Grenzenlos: I am not your defined category

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Dearest readers,
A friend suggested this post following off from four reasons we are all not a little autistic, as a quote she often gets thrown at her;  'you shouldn't put a label on yourself, honey.'  The tagged on honey at the end just annoys me, if you know me, you'll be able to tell that part will really get on my nerves and completely rub me up the wrong way. Certainly in this sense it seems like one is throwing the smallest pinch of sugar into something horrendously bitter in an attempt to be nice. I don't do all this nicety stuff, not because I'm not nice (although sometimes I am not really), but actually just because no one in my house does, it's learnt behaviour and a bit odd if anyone does it. I think this sentence needs a bit more deconstructing and explanation as to why it is inherently problematic, not only in terms of actually saying it to someone, but through actually the words being said and how they fit together in terms of the concept be…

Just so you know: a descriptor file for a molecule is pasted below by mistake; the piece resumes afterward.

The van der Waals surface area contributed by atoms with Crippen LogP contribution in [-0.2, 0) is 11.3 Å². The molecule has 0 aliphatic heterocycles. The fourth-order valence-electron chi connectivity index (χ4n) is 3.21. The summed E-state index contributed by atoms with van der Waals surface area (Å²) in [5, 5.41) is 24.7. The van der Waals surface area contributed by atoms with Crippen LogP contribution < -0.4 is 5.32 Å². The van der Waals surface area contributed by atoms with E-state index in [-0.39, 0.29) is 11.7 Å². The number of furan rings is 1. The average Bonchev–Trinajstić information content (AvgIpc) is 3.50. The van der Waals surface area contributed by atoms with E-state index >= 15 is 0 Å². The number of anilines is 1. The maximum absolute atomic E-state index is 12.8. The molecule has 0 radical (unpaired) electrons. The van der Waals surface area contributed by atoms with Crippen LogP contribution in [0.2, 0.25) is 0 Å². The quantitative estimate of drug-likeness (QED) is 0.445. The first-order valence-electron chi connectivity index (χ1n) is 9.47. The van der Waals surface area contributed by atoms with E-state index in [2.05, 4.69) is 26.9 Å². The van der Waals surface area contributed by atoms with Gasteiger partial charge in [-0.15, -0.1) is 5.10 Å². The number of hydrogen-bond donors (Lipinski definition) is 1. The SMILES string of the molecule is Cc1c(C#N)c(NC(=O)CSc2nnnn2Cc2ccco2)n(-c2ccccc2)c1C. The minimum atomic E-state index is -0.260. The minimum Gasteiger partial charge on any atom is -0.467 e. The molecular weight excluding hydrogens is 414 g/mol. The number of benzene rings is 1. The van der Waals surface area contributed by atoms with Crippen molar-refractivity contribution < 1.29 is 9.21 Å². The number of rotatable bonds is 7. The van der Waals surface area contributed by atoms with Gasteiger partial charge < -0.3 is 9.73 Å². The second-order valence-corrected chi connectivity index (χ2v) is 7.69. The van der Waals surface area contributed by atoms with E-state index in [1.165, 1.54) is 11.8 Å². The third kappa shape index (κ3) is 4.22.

A message from the White Rose: do not be silent

Wir schweigen nicht, wir sind Euer böses Gewissen; die Weiße Rose läßt Euch keine Ruhe!

translation:
We will not be silent. We are your bad conscience. The White Rose will not leave you in peace!

(from the Fourth Leaflet of the White Rose, 1942, German original here and English translation here)

Dearest readers, 
I've wanted to read these for a while but just haven't had the chance to - the leaflets written and distributed by the Weiße Rose (White Rose). Since I've had a bit of free time recently, mainly by accident, I've thrown myself into exploring what I am actually interested in examining and thinking about: how our social nature influences our interpretation of theology and how this plays out on a wider scale, how we can effectively untangle why we think what we do - particularly about autistic people - and I decided sitting in the car on the way back from a local shopping centre yesterday: I want to be a part of emancipatory disability theology. There needs to be a…